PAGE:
QW2016: Problems with Return of Capital

Rick GumpertzRick Gumpertz Member
edited October 2018 in
QW2016 H&B R18.4:

If I have more than one lot of a stock and I receive a Return of Capital (ROW), QW16 appears to apply the ROC to just the oldest lot, not to EACH lot, when updating the basis for the lots.  This results in Quicken mis-computing the capital gains when I sell any shares (and also mis-computing the basis for each lot of the shares I have left).

This incorrect basis also messes up the per-lot basis used in the Add transactions that are automatically generated by Quicken in the destination account when one later transfers stocks from one brokerage account to another.

Return of Capital (RtrnCap / RtrnCapX) is normally (but not always) issued equally to all shares.  Hence, the default basis adjustment could be usually allocated to the lots in proportion to the number of shares in each lot.

Alternatively, and probably better, RtrnCap(X) could have a button like Sell, SellX, and Remove to allow one to choose which lots received the Return of Capital.  This latter solution would be more general and usable for transactions that are not the standard ROC distributions by the company.

It would, however, be useful for properly updating the basis for each lot in those cases where the ROC does not apply equally to all shares.  For example, the RtrnCap(X) transactions automatically generated by Quicken for stock spinoffs really need to apply to just one lot each!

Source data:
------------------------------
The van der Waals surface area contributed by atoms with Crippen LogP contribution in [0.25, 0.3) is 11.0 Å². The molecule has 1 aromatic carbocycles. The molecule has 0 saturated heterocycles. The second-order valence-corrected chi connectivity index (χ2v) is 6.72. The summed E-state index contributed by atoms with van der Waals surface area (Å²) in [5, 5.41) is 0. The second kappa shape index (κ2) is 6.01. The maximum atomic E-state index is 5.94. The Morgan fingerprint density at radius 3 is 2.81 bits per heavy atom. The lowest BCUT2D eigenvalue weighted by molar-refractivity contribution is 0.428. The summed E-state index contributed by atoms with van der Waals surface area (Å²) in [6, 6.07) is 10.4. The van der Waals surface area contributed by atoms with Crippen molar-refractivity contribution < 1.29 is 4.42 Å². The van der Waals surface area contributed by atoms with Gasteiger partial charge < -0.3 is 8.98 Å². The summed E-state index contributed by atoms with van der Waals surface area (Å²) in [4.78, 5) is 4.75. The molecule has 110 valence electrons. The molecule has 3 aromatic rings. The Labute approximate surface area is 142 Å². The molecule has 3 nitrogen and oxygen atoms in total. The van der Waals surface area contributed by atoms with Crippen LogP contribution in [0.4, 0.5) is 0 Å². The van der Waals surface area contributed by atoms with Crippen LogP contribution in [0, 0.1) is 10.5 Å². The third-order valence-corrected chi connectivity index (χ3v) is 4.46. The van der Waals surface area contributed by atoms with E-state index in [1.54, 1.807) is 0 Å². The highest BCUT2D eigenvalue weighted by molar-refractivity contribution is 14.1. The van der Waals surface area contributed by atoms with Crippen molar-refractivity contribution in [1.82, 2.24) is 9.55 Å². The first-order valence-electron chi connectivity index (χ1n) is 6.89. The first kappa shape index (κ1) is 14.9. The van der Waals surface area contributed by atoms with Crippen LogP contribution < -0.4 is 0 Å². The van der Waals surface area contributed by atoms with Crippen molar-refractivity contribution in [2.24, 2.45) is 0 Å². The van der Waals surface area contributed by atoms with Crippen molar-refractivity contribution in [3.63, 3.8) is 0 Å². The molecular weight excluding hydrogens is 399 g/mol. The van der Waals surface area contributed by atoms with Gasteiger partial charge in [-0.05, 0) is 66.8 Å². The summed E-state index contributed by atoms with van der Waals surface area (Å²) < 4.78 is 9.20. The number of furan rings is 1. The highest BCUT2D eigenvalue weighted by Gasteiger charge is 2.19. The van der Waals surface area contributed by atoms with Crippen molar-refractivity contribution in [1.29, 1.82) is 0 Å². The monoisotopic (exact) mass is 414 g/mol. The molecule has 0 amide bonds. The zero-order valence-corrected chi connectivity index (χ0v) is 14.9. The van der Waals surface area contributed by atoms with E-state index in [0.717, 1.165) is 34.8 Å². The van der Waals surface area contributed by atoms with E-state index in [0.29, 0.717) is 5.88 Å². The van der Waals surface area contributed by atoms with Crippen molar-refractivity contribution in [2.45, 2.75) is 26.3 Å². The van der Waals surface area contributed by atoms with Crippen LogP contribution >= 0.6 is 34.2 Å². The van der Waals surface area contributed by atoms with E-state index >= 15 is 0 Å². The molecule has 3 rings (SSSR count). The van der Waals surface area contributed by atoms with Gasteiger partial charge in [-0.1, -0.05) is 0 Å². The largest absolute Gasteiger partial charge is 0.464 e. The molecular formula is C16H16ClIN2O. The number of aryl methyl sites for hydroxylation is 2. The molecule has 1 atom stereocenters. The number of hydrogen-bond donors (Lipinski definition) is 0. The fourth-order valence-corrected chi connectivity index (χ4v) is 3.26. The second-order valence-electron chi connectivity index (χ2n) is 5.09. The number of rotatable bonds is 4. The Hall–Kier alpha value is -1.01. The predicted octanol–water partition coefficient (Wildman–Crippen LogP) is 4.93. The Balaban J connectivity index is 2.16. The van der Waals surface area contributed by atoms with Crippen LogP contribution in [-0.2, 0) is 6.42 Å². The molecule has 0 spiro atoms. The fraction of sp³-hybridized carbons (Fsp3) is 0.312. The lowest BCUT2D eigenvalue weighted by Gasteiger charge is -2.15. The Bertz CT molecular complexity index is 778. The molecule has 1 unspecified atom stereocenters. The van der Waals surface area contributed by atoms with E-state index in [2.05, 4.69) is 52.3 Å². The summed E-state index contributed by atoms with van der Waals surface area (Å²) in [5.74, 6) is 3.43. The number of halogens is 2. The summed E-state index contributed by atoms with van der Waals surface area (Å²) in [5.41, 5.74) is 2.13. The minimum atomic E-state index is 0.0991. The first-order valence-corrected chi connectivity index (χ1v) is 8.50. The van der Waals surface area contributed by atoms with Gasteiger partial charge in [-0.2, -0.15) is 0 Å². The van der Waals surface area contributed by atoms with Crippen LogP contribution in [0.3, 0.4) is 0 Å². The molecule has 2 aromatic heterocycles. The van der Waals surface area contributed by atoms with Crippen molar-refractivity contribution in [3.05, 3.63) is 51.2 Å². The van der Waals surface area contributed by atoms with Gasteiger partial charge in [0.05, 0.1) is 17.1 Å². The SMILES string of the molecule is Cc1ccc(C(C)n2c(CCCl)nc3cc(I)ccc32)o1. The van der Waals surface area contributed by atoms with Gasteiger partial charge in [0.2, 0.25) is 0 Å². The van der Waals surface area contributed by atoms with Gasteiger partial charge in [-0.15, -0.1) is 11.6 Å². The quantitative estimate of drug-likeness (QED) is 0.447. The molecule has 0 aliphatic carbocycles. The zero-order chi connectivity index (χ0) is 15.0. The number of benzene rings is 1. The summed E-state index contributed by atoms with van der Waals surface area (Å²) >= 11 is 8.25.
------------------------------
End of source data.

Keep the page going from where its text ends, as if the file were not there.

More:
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  • Rick GumpertzRick Gumpertz Member
    edited September 2018
    Until Quicken gets around to fixing this (if ever), does anybody have a usable work-around?  The only one I've been able to
    think of so far would be  to add two extra transactions (Remove followed by Add) for
    each lot to correct the incorrect basis for each.  This, however, would be
    obscure, hard to understand, and a pain to enter!
  • Rick GumpertzRick Gumpertz Member
    edited September 2018
    By the way, RtrnCap(X) should probably also generate an immediate Capital Gain transaction (possibly MiscInc(X) with category _RlzdGain??) for the case where the basis for one or more lots would would otherwise go negative (because the amount of the new ROC attributed to that lot would exceed the previous basis for that lot).

    Maybe better: make the _RlzdGain NOT be a separte transaction but rather an extra column in each line of  the Specify Lots screen that is automatically computed by Quicken as: